When your dog is a member of the family, you don't want to leave them at any old dog kennel when you go on holiday. This is especially true if your dog requires lots of exercise and was the reason why Caroline Osgood decided to turn her Ockley home into a hotel for greyhounds earlier this year.

"We worry so much about who will look after our babies when we go away, and as any greyhound owner knows, greyhounds are so different to other dogs. We could never put them in a kennel due to their previous life experiences and as other owners must find, it's so difficult to find somewhere suitable with someone you trust," Caroline explains.

To solve this problem Caroline and her husband set up Parklands Farm Greyhound Hotel at their 16th century farmhouse, which is set in the rolling Surrey Hills near Leith Hill. At the hotel, greyhounds can enjoy exercising in an acre of dog-friendly grounds, daily walks in the fields and woodlands, their own lounge in the farmhouse with their own TV and plenty of homemade biscuits. Caroline has been passionate about greyhounds since she was a teenager and rescued her first dog in 2005. She likes to treat all the dogs at the hotel like one of the family during their stay and even offers a tailored dog wash treatment and pet portrait session with a local photographer.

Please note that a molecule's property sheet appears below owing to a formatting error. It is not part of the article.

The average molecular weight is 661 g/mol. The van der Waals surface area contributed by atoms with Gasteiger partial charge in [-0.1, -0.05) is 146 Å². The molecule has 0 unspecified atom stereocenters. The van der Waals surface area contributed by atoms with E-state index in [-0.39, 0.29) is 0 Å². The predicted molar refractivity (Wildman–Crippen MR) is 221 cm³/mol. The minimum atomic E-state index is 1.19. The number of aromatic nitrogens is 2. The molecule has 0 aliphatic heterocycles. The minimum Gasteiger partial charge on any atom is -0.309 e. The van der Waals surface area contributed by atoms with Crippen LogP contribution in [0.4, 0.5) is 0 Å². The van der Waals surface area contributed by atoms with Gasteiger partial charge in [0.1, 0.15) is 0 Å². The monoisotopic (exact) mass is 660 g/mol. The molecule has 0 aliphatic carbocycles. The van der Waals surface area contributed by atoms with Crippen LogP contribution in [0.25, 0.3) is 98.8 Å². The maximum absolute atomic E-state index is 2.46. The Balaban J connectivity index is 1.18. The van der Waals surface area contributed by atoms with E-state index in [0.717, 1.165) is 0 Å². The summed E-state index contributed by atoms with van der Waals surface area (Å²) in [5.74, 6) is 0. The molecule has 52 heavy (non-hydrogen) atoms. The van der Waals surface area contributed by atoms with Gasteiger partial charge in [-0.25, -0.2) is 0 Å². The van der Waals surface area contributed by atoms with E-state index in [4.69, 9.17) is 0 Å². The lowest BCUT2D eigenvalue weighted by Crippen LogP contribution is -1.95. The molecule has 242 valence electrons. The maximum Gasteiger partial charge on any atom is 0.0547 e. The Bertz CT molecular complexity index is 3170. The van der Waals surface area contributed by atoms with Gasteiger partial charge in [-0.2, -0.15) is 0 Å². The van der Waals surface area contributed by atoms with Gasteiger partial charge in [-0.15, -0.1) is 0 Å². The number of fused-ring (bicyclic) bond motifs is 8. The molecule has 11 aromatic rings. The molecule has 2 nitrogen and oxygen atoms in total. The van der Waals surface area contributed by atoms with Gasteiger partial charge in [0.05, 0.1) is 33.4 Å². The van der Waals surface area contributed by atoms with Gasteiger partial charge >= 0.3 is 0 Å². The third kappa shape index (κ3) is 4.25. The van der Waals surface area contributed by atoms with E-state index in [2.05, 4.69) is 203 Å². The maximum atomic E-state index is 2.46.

Most dogs will eat almost anything given half the chance, but one treat they really love is fish. This came as something as a revelation to fish industry worker Stewart Irvine and led him to co-found Surrey-based fish snack company WOOFS in April 2017.